Writers’ Habits (And Hot Buttons)

Daily RitualsThe New Yorker’s style has always been double consonant-inclined, although even they aren’t entirely sure why this is the case:

The style book gives no reason for this spelling choice. What would be the point? Nothing makes the eyes glaze over so totally as the effort to codify the rules for doubling consonants when adding suffixes.

I personally hate the consonant doubles. Won’t someone think of the RSI-riddled wrists and the unnecessarily felled trees?!

There’s no need for a second ‘s’ in ‘focused’, for example; no chance that leaving it at one would diminish clarity.

Carrying this theme further, ‘program’ is a more efficient if not as pretty substitute for ‘programme’. The latter is, I think, something that’s an overhang from a time when the doubles implied education and un-ironic self-righteous pomposity.

This minutiae is endlessly fascinating for writers and editors of a certain personality type (read: me). I could regale you with the hours I’ve spent debating the unspaced versus the spaced em dash (relating to my aforementioned wrist- and tree-consideration efficiency, I’m a firm follower of the unspaced variety). But I also realise it’s a hot-button issue for a trifling minority.

Artists’—especially writers’—daily habits, though, tend to be endlessly fascinating for most people. The artistic process seems so mystical to those who aren’t trying to live it and so difficult for those of us who are. The first group wants to know its secrets to gain some insight and inspiration and the second group wants to both unlock the secret so the process is not so goddamn difficult and to console themselves that they’re not the only ones struggling.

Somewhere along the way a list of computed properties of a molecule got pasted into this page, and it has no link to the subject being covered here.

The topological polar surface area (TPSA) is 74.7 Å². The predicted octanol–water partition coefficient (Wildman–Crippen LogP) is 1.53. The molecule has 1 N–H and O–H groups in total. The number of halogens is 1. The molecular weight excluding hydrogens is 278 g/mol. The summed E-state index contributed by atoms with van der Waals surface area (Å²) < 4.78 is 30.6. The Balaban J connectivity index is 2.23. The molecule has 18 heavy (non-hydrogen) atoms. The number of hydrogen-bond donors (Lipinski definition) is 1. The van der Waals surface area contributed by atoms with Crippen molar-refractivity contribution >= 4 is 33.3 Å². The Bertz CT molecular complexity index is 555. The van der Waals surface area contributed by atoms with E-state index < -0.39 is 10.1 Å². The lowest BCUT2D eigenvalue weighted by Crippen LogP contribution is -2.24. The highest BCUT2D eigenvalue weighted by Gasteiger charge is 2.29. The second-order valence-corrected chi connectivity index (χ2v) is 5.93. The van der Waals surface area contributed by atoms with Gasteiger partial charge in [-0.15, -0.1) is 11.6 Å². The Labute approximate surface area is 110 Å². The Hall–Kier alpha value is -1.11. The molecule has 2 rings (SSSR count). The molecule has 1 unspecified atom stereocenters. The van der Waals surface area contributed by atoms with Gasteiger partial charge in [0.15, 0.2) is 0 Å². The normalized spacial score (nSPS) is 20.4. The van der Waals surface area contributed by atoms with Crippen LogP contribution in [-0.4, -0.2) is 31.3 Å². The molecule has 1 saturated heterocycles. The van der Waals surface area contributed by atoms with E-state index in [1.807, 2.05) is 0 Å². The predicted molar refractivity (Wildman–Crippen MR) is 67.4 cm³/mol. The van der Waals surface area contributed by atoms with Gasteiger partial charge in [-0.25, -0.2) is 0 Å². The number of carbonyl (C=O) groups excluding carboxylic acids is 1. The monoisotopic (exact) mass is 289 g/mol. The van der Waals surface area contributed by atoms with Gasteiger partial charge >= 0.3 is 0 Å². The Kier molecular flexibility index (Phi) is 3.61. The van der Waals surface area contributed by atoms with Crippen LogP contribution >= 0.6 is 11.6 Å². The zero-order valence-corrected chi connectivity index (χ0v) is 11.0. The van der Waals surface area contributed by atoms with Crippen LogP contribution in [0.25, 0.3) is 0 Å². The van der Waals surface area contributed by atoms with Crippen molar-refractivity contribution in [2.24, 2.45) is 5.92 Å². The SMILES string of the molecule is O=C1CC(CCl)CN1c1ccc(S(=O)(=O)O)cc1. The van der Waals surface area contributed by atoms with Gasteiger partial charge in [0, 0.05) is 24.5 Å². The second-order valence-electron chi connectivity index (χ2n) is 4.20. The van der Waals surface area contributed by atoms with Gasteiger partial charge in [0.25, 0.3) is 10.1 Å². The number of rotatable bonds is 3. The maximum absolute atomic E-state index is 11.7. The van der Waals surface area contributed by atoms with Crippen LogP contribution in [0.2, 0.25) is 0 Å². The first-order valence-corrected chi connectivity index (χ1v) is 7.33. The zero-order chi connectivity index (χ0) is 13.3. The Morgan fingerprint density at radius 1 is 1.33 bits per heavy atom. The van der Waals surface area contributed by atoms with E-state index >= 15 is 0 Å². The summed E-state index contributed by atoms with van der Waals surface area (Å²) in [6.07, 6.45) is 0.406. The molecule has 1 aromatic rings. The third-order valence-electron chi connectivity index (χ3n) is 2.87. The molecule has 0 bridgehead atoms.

KafkaKafka, it turns out, didn’t effortlessly metamorphasise out a book (I know I minced that pun badly, but stay with me). He was frustrated with his day job, his home, and his life generally, writing to a friend: ‘Time is short, my strength is limited, the office is a horror, the apartment is noisy, and if a pleasant, straightforward life is not possible then one must try to wriggle through by subtle maneuvers.’

Mason Currey turned this fascination with artists’ rituals and the insight into their lives into first a blog and second a book (begrudging credit where begrudging credit’s due: I heard about Currey from hipster mag Smith Journal to which I refuse to hyperlink because they don’t need any more traffic, which they’ll take as encouragement to continue being aloof and hipster). It’s a simple idea that probably also provided him with a kind of writing therapy.

Suffice to say, I’ve ordered it faster than you can say ‘add to basket’ and ‘checkout’. Watch this space for some writerly inspiration and consolation …

Published by

Fiona Crawford

Fiona Crawford is a freelance writer, editor, blogger, proofreader, and voracious reader. She regularly appears as a book reviewer in Australian BOOKSELLER+PUBLISHER magazine. Fiona is also (unfairly) known as the Book Burglar due to her penchant for buying family members—then permanently borrowing—books she wants to read herself.